by September 3, 2000 0 comments

One of the first things that I did when I started working was
to buy an address book and a visiting card holder. At that time, the only phone
numbers I needed to look up belonged to friends and relatives. I soon started
acquiring acquaintances whose contact details I needed to look up. Both the
address book and visiting card holder started to fill up nicely. These tools
worked fine but could be cumbersome to update. For example, when a contact
changed jobs, I had to tear up his old visiting card or strike out his entry in
the address book and replace it with a new entry. I soon started looking for a
way to apply technology to the task.

Those were the days when the PC had just been introduced.
dBase III was the database of choice and the options available were (a) Maintain
the database in dBase with custom programs for searching and directory printing
or (b) Use packaged software like SideKick to maintain an address book. I chose
SideKick, partly because it was the first genuine TSR (Terminate and Stay
Resident) program that I had seen. SideKick was soon found lacking in
flexibility and I tried dBase. dBase gave me complete control, but writing the
programs took a lot of time.

By this time, I was dissatisfied by the PC as a medium for
storing addresses and phone numbers. My manual address book was portable, my PC
was not. To refer to addresses while traveling, I’d have to print out the
address book and lug it around. Even a single change could require up to 10
pages of printing (assuming I printed only the alphabetical section that had
changed). Finally, PC-based phone books lacked flexibility. For instance, I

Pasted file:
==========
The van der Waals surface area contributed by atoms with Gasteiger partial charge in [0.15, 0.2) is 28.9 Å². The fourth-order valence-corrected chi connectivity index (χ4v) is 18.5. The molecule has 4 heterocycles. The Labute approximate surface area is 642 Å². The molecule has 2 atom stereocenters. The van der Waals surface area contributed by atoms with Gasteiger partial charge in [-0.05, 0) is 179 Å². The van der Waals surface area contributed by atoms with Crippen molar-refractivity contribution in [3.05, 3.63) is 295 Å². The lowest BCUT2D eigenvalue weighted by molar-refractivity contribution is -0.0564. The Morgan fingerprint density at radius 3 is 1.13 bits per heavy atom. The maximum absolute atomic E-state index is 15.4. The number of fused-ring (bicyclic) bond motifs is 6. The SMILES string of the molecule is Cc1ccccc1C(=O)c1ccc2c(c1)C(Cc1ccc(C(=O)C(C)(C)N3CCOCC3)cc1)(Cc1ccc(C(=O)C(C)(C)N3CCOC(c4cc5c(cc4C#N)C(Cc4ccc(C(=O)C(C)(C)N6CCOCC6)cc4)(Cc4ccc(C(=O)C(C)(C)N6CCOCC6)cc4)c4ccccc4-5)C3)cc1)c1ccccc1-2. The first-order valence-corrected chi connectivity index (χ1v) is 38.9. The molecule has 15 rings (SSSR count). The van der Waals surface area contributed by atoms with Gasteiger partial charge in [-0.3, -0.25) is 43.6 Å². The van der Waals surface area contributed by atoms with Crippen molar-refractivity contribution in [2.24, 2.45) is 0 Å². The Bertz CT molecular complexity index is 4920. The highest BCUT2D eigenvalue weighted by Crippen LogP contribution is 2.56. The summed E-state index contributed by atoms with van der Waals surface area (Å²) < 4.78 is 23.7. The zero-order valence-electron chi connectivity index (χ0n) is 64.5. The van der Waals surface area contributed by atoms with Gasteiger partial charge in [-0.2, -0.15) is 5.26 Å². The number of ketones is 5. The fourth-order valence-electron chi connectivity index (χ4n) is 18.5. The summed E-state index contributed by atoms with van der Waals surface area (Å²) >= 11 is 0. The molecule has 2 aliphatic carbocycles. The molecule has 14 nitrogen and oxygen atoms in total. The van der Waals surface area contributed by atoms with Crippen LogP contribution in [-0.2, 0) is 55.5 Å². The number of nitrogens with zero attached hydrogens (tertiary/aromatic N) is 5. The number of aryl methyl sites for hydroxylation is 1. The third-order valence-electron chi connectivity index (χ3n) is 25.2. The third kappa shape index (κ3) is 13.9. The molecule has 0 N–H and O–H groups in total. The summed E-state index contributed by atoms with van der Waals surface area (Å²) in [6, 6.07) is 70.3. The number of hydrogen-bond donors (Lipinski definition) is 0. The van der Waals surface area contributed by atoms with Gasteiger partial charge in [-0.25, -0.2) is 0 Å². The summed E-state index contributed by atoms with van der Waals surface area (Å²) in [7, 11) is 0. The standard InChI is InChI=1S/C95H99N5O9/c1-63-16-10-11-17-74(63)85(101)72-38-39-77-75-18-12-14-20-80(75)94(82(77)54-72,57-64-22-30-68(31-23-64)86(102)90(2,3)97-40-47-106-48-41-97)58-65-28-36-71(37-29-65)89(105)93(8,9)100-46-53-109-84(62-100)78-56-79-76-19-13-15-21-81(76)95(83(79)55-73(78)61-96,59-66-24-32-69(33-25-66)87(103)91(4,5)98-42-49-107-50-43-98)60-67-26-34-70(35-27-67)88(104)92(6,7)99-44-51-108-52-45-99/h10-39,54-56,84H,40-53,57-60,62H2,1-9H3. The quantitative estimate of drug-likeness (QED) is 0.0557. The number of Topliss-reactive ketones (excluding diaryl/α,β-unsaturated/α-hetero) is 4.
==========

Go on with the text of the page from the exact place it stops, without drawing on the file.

sometimes have telephone numbers of up to a dozen people in a single
organization. Such information can’t be easily dealt with using a rigidly
defined field structure.

And then came the digital diary. I thought it the ideal
solution and bought a Casio model with 32 kB RAM. Finally a tool that could be
carried around and was electronic. My Casio worked well and I had soon abandoned
my PC-based address book. I did keep my manual phone book, perhaps because it
was the best backup of my data.

Things began to move faster. First came the laptop. I
resisted the compelling appeal of moving my address data to my laptop, as I had
realized that I wouldn’t carry my laptop even half the amount I carried my
digital diary. Fax and e-mail became widespread and suddenly I had problems
cramming data into my digital diary. The field structure was such that fitting
in two office numbers, two residence numbers, one fax number, and an e- mail
address was not easy. I was in the market for another solution.

Enter the cellular phone and presto, I had another phone
book. My initial enthusiasm (for the address book function) gave way to complete
irritation. Mobile phone address books really limit the amount of information
you can keep. The second problem is that I tend to switch off my mobile phone,
when in office or at home, and switching it on to get a phone number is really
irritating. Lastly, the chicklet keys on the keyboard are a huge disincentive to
updating the database.

The last straw was introduced by the growing proliferation of
e-mail. My e-mail address directory grows at a much faster rate than my phone
book. Theoretically, I should consolidate all types of information in my e-mail
address book. Practically the solution is not workable, as I use separate
machines for day-to-day work and Internet access. In any case, the lack of
portability of my Internet machine would be a major stumbling block.

So, I’m back to a hybrid solution involving a manual phone
book, a PDA (instead of my digital diary), and an e-mail address book. And I
believe that the predicted convergence between mobile phones and PCs will not
make any difference. It’s easier to use computers to track balance sheets than
to use them for tracking addresses.

The bottom line Advanced technology can prove useless when dealing with
trivial problems. You should know when to cut your losses.

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